‘Where are you from?’ – TCKs typically fear being asked this question because they don’t know how to answer it simply or comprehensively (especially if they have lived in several different countries). Some work out coping mechanisms for answering briefly, or avoiding the question all together. The downside of these responses is that it can result in a feeling of not being true to oneself.
Feeling alone – Because TCKs often feel alienated from their passport culture and don’t fully belong in their country of residence, they can feel isolated and alone. One of the benefits of research into TCKs is that they no longer need to feel that they are the ‘only one’ in this situation. There is plenty of literature now to help parents, families, schools, and peers understand them better. Indeed to help them understand themselves better. One of the hardest things for older generations of TCKS is that they hit their 30s and 40s and felt at a loss because they struggled with issues of identity, belonging, and commitment without being able to identify the cause.
Dealing with difficult questions – it is often hard for the TCK to deal with ridiculous questions from people who don’t understand. Do you ride a camel to school? Are you pleased to be ‘home’? Is it dangerous where you live? Even the question of “what is life like in…” is challenging, because most people aren’t interested in hearing anything longer than a couple of minutes-worth of an answer.
Supporting your TCK
Try to understand but know that you never will – for most parents of TCKs, we don’t know what it is to be one. We can read books, attend seminars and webinars, and read blogs, but we will never fully understand life from their perspective.
Acknowledge that it is hard – give credibility to their struggles by acknowledging that it isn’t easy. Don’t let them feel alone if they are struggling with some of the issues that we’ve mentioned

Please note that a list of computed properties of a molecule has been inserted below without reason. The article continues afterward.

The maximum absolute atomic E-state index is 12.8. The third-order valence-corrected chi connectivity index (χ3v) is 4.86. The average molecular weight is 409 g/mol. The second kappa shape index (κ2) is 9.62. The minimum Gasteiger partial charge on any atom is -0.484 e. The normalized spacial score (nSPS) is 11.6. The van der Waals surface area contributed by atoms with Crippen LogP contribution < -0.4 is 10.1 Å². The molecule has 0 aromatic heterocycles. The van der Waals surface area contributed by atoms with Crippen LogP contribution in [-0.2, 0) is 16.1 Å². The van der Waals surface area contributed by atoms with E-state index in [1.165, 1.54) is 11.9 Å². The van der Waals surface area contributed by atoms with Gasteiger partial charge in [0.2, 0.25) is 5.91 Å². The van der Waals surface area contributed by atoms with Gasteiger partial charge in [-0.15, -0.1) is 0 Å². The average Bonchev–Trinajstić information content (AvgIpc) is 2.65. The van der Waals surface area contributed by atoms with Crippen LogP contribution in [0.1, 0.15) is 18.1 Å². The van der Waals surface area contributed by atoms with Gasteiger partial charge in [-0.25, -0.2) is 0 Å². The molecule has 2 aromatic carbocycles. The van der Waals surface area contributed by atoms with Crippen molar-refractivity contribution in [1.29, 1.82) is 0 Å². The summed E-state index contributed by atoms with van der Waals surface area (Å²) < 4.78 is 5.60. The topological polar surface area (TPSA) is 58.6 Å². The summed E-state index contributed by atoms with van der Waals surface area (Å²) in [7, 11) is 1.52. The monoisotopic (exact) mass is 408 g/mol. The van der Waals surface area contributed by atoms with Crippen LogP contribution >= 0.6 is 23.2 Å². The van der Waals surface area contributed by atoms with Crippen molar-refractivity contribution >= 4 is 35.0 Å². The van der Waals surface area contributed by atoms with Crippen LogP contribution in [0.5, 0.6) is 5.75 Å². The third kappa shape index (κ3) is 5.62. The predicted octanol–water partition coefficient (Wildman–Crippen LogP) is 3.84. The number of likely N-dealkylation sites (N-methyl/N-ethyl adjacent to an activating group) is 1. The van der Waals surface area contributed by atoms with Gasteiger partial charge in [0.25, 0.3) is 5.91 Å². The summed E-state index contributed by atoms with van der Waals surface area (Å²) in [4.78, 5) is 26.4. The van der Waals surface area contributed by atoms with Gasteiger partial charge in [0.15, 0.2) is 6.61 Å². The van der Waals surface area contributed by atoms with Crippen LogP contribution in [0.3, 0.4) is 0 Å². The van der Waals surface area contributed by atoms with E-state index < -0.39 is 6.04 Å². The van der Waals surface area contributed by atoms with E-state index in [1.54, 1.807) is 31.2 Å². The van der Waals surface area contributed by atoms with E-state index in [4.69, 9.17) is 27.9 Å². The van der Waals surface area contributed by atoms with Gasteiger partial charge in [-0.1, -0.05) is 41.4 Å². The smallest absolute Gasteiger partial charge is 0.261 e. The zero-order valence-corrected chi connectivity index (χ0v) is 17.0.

Communication and preparation – so much can be achieved by listening and explaining and preparing. Prepare well for periods in your passport country, plan ahead for adjustments back to your country of residence, make sure you grieve well during the ‘goodbyes’, and address the difficulties that come with periods of transition.
Inspire confidence – TCKs may feel self-conscious about their skin colour, the things that make them stand out, the strange experiences they’ve had in their childhood. We need to make them feel proud of these things, to remind them that they are beautiful, unique, and special.
Connect them with other TCKs – TCKs do not completely fit with the culture of their parents, or with the culture of their resident country – but they do fit with the culture of other TCKs. The opportunity to connect with other TCKs, both during their time overseas and when they return to their passport country is vitally important. TCKs bond quickly, understand each another, and can help one another establish a sense of belonging and identity.
Love them – are you familiar with the phrase ‘I love you to the moon’? Well we need to love our kids to Egypt, to America, to Thailand, to Kenya, to England…and back again.
You know you’re a TCK when…
You don’t have your driver’s licence at 18, but you’re on your 3rd passport.
You take your shoes off at the door whenever you go inside.
You can travel around the world and never need to stay in a hotel.
Your parents tell you off in a foreign language.
You slip in foreign words to your mother tongue without realising it.
You flew before you could walk.
You sort your friends by continent.
Your accent changes depending on who you talk to.
You have said too many goodbyes but it never gets easier.
You know that home isn’t a place – it’s people.
Some famous TCKs
Freddie Mercury (from Queen)
Kim Jong Um
Tanya Cross, Misunderstood: The Impact of Growing Up Oversees in the 21st Century. Summertime Publishing, 2016.
Marilyn Gardner, Between Worlds – Essays on Culture and Belonging. Kindle Edition, 2015.
Marion Knell, Families on the Move. Monarch, 2001.
David C. Pollock, Ruth E. Van Reken, Third Culture Kids – The Experience of Growing Up Overseas. Nicholas Brealey Publishing, 2010.